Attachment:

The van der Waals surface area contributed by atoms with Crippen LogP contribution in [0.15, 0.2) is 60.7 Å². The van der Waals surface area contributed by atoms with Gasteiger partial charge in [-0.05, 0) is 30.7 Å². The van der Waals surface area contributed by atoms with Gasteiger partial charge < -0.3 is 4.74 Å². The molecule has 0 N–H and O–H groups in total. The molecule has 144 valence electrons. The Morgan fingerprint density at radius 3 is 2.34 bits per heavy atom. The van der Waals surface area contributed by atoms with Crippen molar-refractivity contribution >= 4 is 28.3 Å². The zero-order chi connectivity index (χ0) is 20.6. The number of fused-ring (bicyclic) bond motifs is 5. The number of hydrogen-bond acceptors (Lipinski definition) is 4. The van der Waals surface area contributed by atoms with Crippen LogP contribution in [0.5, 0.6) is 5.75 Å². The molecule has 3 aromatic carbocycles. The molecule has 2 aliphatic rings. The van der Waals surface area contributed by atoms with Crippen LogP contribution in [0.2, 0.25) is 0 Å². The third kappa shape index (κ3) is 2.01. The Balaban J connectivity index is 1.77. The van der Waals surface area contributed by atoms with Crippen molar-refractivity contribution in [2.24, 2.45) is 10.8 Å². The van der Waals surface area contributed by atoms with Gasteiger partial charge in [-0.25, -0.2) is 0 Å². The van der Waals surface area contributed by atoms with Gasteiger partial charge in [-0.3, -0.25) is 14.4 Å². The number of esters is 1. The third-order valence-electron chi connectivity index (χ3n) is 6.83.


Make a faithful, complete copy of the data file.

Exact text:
The van der Waals surface area contributed by atoms with Crippen LogP contribution in [0.15, 0.2) is 60.7 Å². The van der Waals surface area contributed by atoms with Gasteiger partial charge in [-0.05, 0) is 30.7 Å². The van der Waals surface area contributed by atoms with Gasteiger partial charge < -0.3 is 4.74 Å². The molecule has 0 N–H and O–H groups in total. The molecule has 144 valence electrons. The Morgan fingerprint density at radius 3 is 2.34 bits per heavy atom. The van der Waals surface area contributed by atoms with Crippen molar-refractivity contribution >= 4 is 28.3 Å². The zero-order chi connectivity index (χ0) is 20.6. The number of fused-ring (bicyclic) bond motifs is 5. The number of hydrogen-bond acceptors (Lipinski definition) is 4. The van der Waals surface area contributed by atoms with Crippen LogP contribution in [0.5, 0.6) is 5.75 Å². The molecule has 3 aromatic carbocycles. The molecule has 2 aliphatic rings. The van der Waals surface area contributed by atoms with Crippen LogP contribution in [0.2, 0.25) is 0 Å². The third kappa shape index (κ3) is 2.01. The Balaban J connectivity index is 1.77. The van der Waals surface area contributed by atoms with Crippen molar-refractivity contribution in [2.24, 2.45) is 10.8 Å². The van der Waals surface area contributed by atoms with Gasteiger partial charge in [-0.25, -0.2) is 0 Å². The van der Waals surface area contributed by atoms with Gasteiger partial charge in [-0.3, -0.25) is 14.4 Å². The number of esters is 1. The third-order valence-electron chi connectivity index (χ3n) is 6.83.